Narcolepsy is a neurological disorder caused by the brain’s inability to regulate sleep-wake cycles normally. This sleep disorder causes overwhelming and severe daytime sleepiness and it can happen at inappropriate times and places. The daytime sleep attacks may occur with or without warning, and can occur repeatedly in a single day. Persons with narcolepsy often have fragmented nighttime sleep with frequent brief awakenings.
Despite the perception that people with narcolepsy are perpetually sleepy, they do not typically sleep more than the average person. That is, narcolepsy patients sleep a normal amount but cannot control the timing of sleep.
The main features of narcolepsy are excessive daytime sleepiness and cataplexy. The disease is also often associated with sudden sleep attacks, insomnia, dream-like hallucinations, and a condition called sleep paralysis.
- Excessive daytime sleepiness – this is usually the first symptom to appear in people who have narcolepsy. Unless they’re being treated for the disorder, the need to sleep can be overwhelming for narcolepsy patients: someone who has narcolepsy is prone to falling asleep while engaged in conversation, driving, eating dinner, or at other inappropriate times. The sleepiness occurs in spite of a full night’s sleep and may persist throughout the day.
- Cataplexy – cataplexy is a sudden loss of muscle tone, usually triggered by emotional stimuli such as laughter, surprise, or anger. It may involve all muscles and result in collapse. It may only affect certain muscle groups and result in slurred speech, buckling of the knees, or weakness in the arms. Consciousness is maintained throughout the episode but the patient is usually unable to speak.
- Hypnogogic hallucinations – during transition from wakefulness to sleep, the patient has bizarre, often frightening dream-like experiences that incorporate his or her real environment.
- Sleep paralysis – a temporary inability to move during sleep-wake transitions. Sleep paralysis may last for a few seconds to several minutes and may accompany hypnagogic hallucinations.
- Disturbed nocturnal sleep – waking up repeatedly throughout the night. Leg jerks, nightmares, and restlessness.
Narcolepsy affects both sexes equally and develops with age; symptoms usually first develop in adolescence or young adulthood and may remain unrecognized as they gradually develop. The instance of a familial connection with narcolepsy is quite small but a combination of genetic and environmental factors may be at the root of this sleep disorder.
Its prevalence in the developed world is approximately the same as that of multiple sclerosis or Parkinson’s disease. However, with increased public education about narcolepsy and physician training in the diagnosis and treatment of sleep disorders, these figures are expected to rise.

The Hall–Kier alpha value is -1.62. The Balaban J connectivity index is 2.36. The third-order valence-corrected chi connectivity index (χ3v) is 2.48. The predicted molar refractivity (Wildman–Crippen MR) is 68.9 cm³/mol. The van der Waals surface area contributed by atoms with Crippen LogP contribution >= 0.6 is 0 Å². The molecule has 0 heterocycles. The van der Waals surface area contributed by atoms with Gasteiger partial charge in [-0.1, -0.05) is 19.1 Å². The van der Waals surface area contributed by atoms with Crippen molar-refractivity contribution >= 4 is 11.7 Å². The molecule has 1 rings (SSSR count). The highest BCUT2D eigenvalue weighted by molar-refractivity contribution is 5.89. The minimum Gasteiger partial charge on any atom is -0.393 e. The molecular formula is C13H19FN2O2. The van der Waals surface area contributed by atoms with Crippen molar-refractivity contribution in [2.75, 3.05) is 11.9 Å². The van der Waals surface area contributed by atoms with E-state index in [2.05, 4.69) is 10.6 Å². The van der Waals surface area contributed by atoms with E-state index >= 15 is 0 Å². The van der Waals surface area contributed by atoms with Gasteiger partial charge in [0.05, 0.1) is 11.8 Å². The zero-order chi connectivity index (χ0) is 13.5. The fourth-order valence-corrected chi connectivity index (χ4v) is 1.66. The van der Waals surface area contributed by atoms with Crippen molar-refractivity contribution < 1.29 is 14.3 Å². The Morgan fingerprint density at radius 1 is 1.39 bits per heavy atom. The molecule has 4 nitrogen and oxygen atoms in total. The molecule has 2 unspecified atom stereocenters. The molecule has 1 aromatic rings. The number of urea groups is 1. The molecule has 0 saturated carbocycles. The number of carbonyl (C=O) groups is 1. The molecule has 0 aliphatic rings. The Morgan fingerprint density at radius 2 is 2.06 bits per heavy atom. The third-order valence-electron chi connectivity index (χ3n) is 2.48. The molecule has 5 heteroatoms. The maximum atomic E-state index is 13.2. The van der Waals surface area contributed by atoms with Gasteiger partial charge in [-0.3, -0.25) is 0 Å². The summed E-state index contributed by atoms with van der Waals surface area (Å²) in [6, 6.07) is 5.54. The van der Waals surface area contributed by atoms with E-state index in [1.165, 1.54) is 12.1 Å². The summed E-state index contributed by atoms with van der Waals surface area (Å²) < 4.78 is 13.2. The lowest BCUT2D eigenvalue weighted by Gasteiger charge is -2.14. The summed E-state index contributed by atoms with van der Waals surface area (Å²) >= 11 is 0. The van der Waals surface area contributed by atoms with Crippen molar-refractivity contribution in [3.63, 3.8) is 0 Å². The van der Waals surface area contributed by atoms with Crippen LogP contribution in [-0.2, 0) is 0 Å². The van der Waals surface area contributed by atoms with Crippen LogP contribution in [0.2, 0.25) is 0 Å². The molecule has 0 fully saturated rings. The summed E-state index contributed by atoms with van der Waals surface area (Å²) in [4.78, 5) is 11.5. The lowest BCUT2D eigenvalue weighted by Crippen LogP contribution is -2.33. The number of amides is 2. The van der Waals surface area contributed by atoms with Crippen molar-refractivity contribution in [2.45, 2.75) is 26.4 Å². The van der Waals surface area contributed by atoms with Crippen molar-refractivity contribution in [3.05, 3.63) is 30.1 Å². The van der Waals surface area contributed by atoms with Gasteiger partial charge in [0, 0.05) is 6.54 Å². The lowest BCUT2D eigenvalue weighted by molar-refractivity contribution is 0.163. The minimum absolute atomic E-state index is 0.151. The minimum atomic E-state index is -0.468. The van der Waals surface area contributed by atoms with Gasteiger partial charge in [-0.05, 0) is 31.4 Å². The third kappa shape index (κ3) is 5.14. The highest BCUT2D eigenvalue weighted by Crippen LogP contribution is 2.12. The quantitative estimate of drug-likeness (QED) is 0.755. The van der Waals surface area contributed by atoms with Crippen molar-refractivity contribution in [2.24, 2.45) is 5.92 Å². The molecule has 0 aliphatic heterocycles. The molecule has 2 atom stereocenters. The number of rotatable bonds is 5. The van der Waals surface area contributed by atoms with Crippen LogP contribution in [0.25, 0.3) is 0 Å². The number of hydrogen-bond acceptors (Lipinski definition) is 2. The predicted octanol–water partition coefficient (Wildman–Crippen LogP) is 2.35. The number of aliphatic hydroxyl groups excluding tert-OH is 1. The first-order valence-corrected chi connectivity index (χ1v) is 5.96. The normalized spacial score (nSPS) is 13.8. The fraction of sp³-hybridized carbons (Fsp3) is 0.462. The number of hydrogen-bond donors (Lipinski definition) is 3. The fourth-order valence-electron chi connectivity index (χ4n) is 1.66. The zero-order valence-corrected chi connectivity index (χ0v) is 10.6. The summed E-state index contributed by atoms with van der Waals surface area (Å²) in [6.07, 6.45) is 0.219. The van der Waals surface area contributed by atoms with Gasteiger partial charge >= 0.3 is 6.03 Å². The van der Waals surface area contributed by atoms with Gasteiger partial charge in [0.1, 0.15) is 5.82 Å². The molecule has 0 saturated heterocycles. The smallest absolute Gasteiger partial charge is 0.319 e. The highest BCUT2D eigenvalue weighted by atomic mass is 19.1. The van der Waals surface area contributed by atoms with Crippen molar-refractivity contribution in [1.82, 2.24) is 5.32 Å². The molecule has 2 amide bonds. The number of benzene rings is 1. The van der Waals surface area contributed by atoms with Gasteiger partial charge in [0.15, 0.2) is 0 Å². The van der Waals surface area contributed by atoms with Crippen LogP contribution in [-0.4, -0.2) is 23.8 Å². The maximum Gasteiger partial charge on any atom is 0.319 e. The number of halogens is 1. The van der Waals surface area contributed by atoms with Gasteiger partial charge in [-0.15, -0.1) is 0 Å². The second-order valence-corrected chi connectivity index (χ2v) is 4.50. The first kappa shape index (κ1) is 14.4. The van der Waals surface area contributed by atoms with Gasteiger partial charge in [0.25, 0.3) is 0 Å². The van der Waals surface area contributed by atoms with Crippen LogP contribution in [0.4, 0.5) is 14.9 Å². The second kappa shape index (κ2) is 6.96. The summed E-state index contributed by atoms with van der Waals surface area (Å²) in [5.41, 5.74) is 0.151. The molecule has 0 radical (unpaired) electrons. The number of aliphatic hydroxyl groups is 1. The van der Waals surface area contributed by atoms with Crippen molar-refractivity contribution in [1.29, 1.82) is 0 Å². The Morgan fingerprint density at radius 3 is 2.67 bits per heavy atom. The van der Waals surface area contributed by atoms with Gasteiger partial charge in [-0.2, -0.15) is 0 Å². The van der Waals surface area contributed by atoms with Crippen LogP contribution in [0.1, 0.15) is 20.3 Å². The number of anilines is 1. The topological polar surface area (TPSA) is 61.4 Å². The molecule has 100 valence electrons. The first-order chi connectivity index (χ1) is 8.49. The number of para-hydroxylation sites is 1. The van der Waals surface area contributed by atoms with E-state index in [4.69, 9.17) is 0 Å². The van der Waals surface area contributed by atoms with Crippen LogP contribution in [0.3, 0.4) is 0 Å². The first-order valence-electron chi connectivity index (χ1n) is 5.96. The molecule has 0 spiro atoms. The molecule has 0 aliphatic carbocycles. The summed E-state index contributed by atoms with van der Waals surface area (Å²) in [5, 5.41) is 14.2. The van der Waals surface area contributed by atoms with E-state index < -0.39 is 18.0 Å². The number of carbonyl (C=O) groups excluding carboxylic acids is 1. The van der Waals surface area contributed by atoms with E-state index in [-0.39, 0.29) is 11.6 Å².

Researchers believe that narcolepsy may be caused by a deficiency in hypocretin production in the brain. The results of one recent study, in which hypocretin was directly administered to the brain, suggest that using hypocretin derivatives may be an effective way to prevent cataplexy and improve wakefulness.
In order to make a determination of narcolepsy, your primary care doctor will ask you for a complete medical and family history and may refer you to a sleep center for evaluation. You should keep a sleep diary as well as a record of your symptoms and their severity for at least a week or two. Bring this information with you when you visit your doctor.
Two different sleep studies will also be necessary for a diagnosis to be reached. The first is an overnight stay in the sleep lab. After this overnight visit, an additional study called a multiple sleep latency test (MSLT) will begin and will last into the afternoon. In this test, the time taken for you to fall asleep (sleep latency) during the day while lying in a quiet room is measured. You will take five scheduled naps every two hours. From the results of these two tests combined, a diagnosis can be made.
There is currently no widely-accepted cure for narcolepsy but symptoms can be alleviated to the point of near-normal functioning in many patients. Treatment for narcolepsy includes the use of medication as well as behavioral therapy. The goal in using medications to treat narcolepsy is to achieve normal alertness with minimal side effects.
Behavioral therapies may help control symptoms, including taking three or more scheduled naps throughout the day. Patients should also avoid heavy meals and alcohol, which can disturb or induce sleep.
Counseling is very important for people with narcolepsy. The particular symptoms of this disorder are not widely understood by the general public and this may cause patients to feel uncomfortable, alienated, or depressed. The disease can also be quite frightening and the fear of falling asleep inappropriately often significantly alters life for people with narcolepsy.
Behavior treatment of narcolepsy includes:
- Several short daily naps (10-15 minutes) to combat excessive sleepiness
- Establish a routine sleep schedule
- Maintain a regular exercise and meal schedule
- Avoid alcohol, caffeine, nicotine